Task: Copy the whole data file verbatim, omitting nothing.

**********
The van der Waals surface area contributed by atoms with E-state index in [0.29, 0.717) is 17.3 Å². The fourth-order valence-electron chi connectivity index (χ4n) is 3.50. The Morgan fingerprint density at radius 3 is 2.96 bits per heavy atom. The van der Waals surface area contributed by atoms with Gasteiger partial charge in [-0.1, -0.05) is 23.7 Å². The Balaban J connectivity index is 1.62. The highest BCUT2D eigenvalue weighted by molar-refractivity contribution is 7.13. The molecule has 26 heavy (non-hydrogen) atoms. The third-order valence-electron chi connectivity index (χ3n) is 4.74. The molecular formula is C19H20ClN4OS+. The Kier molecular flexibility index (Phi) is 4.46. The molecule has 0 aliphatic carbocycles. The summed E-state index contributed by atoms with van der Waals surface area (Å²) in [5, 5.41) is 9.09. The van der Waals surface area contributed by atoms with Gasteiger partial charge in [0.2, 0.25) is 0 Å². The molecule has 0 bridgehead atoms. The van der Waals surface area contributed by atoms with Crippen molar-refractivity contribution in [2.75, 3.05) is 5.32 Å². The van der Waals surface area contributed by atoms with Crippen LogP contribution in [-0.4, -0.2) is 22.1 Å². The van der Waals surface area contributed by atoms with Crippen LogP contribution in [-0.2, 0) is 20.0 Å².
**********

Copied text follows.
The van der Waals surface area contributed by atoms with E-state index in [0.29, 0.717) is 17.3 Å². The fourth-order valence-electron chi connectivity index (χ4n) is 3.50. The Morgan fingerprint density at radius 3 is 2.96 bits per heavy atom. The van der Waals surface area contributed by atoms with Gasteiger partial charge in [-0.1, -0.05) is 23.7 Å². The Balaban J connectivity index is 1.62. The highest BCUT2D eigenvalue weighted by molar-refractivity contribution is 7.13. The molecule has 26 heavy (non-hydrogen) atoms. The third-order valence-electron chi connectivity index (χ3n) is 4.74. The molecular formula is C19H20ClN4OS+. The Kier molecular flexibility index (Phi) is 4.46. The molecule has 0 aliphatic carbocycles. The summed E-state index contributed by atoms with van der Waals surface area (Å²) in [5, 5.41) is 9.09. The van der Waals surface area contributed by atoms with Gasteiger partial charge in [0.2, 0.25) is 0 Å². The molecule has 0 bridgehead atoms. The van der Waals surface area contributed by atoms with Crippen molar-refractivity contribution in [2.75, 3.05) is 5.32 Å². The van der Waals surface area contributed by atoms with Crippen LogP contribution in [-0.4, -0.2) is 22.1 Å². The van der Waals surface area contributed by atoms with Crippen LogP contribution in [-0.2, 0) is 20.0 Å².